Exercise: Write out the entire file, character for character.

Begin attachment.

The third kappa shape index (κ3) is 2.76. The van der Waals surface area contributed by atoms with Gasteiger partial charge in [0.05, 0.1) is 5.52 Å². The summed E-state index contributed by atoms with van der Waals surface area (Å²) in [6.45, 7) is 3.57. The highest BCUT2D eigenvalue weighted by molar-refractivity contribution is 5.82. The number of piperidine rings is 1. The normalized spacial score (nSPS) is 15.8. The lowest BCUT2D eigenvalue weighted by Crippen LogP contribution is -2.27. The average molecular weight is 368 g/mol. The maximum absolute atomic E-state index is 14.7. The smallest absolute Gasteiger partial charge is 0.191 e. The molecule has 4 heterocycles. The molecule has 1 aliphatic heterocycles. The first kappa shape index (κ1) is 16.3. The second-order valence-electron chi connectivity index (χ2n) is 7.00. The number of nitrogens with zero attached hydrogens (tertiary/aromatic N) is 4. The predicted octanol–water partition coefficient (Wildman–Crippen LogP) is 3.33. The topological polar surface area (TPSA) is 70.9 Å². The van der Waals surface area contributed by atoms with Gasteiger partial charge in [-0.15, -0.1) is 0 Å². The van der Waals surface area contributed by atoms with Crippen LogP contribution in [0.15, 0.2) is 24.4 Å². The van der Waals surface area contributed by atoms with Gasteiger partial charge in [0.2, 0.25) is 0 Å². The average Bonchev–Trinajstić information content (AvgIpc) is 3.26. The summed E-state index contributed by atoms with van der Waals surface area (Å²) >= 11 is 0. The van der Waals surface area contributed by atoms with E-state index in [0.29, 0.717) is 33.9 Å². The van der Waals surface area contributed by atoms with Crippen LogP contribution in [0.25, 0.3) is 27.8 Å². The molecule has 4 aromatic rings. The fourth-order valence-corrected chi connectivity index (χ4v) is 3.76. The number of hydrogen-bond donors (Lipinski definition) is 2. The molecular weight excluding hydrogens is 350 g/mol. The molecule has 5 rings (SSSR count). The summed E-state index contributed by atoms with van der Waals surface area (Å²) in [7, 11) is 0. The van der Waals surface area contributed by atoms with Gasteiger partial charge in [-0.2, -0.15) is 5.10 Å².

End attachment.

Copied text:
The third kappa shape index (κ3) is 2.76. The van der Waals surface area contributed by atoms with Gasteiger partial charge in [0.05, 0.1) is 5.52 Å². The summed E-state index contributed by atoms with van der Waals surface area (Å²) in [6.45, 7) is 3.57. The highest BCUT2D eigenvalue weighted by molar-refractivity contribution is 5.82. The number of piperidine rings is 1. The normalized spacial score (nSPS) is 15.8. The lowest BCUT2D eigenvalue weighted by Crippen LogP contribution is -2.27. The average molecular weight is 368 g/mol. The maximum absolute atomic E-state index is 14.7. The smallest absolute Gasteiger partial charge is 0.191 e. The molecule has 4 heterocycles. The molecule has 1 aliphatic heterocycles. The first kappa shape index (κ1) is 16.3. The second-order valence-electron chi connectivity index (χ2n) is 7.00. The number of nitrogens with zero attached hydrogens (tertiary/aromatic N) is 4. The predicted octanol–water partition coefficient (Wildman–Crippen LogP) is 3.33. The topological polar surface area (TPSA) is 70.9 Å². The van der Waals surface area contributed by atoms with Gasteiger partial charge in [-0.15, -0.1) is 0 Å². The van der Waals surface area contributed by atoms with Crippen LogP contribution in [0.15, 0.2) is 24.4 Å². The van der Waals surface area contributed by atoms with Gasteiger partial charge in [0.2, 0.25) is 0 Å². The average Bonchev–Trinajstić information content (AvgIpc) is 3.26. The summed E-state index contributed by atoms with van der Waals surface area (Å²) >= 11 is 0. The van der Waals surface area contributed by atoms with E-state index in [0.29, 0.717) is 33.9 Å². The van der Waals surface area contributed by atoms with Crippen LogP contribution in [0.25, 0.3) is 27.8 Å². The molecule has 4 aromatic rings. The fourth-order valence-corrected chi connectivity index (χ4v) is 3.76. The number of hydrogen-bond donors (Lipinski definition) is 2. The molecular weight excluding hydrogens is 350 g/mol. The molecule has 5 rings (SSSR count). The summed E-state index contributed by atoms with van der Waals surface area (Å²) in [7, 11) is 0. The van der Waals surface area contributed by atoms with Gasteiger partial charge in [-0.2, -0.15) is 5.10 Å².